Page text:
Two active players have followed a path that could be a blueprint for what to do with Machado, if he and the team both decided to lock in his salaries this early in his career. They are Evan Longoria and Troy Tulowitzki, each of whom signed multi-year extensions with club options covering free agent years not long into their careers.

Longoria signed a six-year, $17.5 million guaranteed deal after he had played six games. This included three club options that could increase the value to nine years, $44.5 million. The contract was viewed as extremely team-friendly.

Tulowitzki played in 25 games in 2006 and signed a six-year, $31 million guaranteed deal after his first full season in 2007. This was the largest contract ever given to a pre-arbitration player at the time. This deal included one option year, making it potentially seven years, $44 million.

In each case, the initial contract was extended a second time into a contract that will keep the player with that team for years to come and set them up comfortably for life and generations. Tulowitzki's contract is the best comparison for Machado because Machado's service time after this season will be similar to Tulowitzki's when he signed his first contract.

Tulowitzki's contract had these increasing annual salaries: $750,000, $1 million, $3.5 million, $5.5 million, $8.25 million, $10 million, with a $15 million option year. He was given this contract after winning the NL Rookie of the Year award in 2007, when he batted .291/.359/.479 with 33 doubles and 24 home runs. He also had 99 RBI, which you and I don't care about but arbitration panels do, and therefore so do agents and general managers.

Machado, through Sunday's game, is batting .327/.358/.495. He has 32 doubles already, keeping his overall power numbers near Tulowitzki's from 2007 despite a much less frequent rate of hitting home runs. He walks less, meaning his OBP is more batting average-driven, but also strikes out less. Machado has 37 RBI. Both your eyes and defensive metrics tell you he excels in the field: he will deserve a Gold Glove, but may not win one. He would be the easy AL Rookie of the Year this year if only he hadn't used up his rookie eligibility helping to boost the Orioles into the playoffs last season.

That Machado deserves a contract similar to Tulowitzki and Longoria should not be a question. Those contracts were negotiated by the same agent, who is not Lozano. He may have a philosophy to wait for the talent to distinguish itself in pre-arbitration years, meaning more money will come in a contract locking in salary through what would have been arbitration years: Votto signed for three years, $38 million, earning more guaranteed money in those years than the other players did in six years.

Even so, the Orioles should try to make a contract extension happen soon. If Machado is worth the money Tulowitzki made after 2007, then he's worth more now. Inflation and the symbolic value of making more money than some other guy are important considerations. If Tulowitzki got $31 million guaranteed, let's say Machado should get $36 million guaranteed and fill in the rest.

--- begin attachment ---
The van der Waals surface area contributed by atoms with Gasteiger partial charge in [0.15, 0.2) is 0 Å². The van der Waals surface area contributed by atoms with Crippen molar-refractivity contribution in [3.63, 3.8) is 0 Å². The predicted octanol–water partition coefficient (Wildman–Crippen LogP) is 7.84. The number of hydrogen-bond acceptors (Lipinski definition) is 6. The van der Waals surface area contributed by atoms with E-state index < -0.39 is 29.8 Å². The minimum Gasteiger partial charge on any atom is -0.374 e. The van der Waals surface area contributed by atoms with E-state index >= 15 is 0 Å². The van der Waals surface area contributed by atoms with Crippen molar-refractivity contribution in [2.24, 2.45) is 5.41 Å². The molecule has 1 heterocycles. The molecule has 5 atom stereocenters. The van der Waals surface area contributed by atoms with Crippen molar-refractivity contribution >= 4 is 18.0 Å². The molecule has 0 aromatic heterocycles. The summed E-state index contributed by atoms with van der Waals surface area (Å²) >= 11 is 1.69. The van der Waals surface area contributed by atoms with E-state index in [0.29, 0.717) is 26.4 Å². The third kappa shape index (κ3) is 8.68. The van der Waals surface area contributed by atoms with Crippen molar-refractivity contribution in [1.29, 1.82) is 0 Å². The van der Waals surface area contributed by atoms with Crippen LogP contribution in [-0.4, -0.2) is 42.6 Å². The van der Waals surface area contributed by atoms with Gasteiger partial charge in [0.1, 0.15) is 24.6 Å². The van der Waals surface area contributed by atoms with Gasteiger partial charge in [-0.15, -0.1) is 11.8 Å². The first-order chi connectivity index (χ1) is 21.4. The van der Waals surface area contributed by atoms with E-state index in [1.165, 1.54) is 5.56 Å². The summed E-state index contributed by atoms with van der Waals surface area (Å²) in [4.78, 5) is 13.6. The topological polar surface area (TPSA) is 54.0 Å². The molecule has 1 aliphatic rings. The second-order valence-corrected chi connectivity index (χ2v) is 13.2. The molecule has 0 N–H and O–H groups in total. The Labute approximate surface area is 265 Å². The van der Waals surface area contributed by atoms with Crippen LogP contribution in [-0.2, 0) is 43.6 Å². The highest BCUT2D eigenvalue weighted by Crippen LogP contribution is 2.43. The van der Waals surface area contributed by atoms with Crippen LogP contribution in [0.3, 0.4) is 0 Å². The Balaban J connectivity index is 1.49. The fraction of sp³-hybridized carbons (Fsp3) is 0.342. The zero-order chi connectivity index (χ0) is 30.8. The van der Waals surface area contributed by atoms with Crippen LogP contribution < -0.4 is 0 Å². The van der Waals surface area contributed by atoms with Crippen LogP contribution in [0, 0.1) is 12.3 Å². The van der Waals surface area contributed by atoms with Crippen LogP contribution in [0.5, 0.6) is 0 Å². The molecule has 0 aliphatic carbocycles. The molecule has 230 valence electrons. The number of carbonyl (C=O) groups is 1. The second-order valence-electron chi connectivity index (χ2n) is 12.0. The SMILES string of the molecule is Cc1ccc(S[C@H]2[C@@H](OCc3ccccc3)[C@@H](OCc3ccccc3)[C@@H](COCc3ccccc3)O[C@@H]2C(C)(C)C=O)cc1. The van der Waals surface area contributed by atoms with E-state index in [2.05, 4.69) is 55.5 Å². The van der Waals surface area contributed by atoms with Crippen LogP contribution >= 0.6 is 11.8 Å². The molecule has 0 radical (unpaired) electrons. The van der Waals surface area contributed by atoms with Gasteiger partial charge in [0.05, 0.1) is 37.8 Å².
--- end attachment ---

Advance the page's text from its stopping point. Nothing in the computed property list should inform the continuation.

A hypothetical offer to Machado might look like this:

2014: $850,000
2015: $1.25 million
2016: $4 million
2017: $6.25 million
2018: $9.25 million
2019: $11.25 million
2020: $16 million (club option with $3 million buyout)

That is six years with $35.85 million in guaranteed money, which could become seven years and $48.85 million in all. Machado has one year of free agency bought out, which will almost certainly become two years unless something terrible happens. He would still be just 28 at the end of such a contract, and if he continued to realize his star potential, he could pursue a second, much larger contract if he chose. Eight years and $200 million or more does not sound out of the question with the current salary landscape.

Machado gets security against injuries - though he seems durable so far, playing every inning since his call-up - and slumps. He will get paid whatever happens to him. The Orioles get cost certainty and are not out a large amount of money even if Machado does not continue at this star level.

They hopefully also get a reputation for doing right by Machado, so if, three or four years down the road in our hypothetical world, Machado is still performing at a high level and showing no signs of stopping, both sides might be amenable to adding more years on the back end. A contract extension at a slight discount, perhaps with a no-trade clause, could then be worth more to Machado than the uncertainty of free agency.

All of that is talk for far into the future, but if the Orioles would like to think about retaining the services of Machado beyond his years of team control, the time to start planning is now. The blueprint is there to follow and they can and should start laying the foundations to ensure that Manny Machado has the chance to be the next great Oriole for most or all of a long career.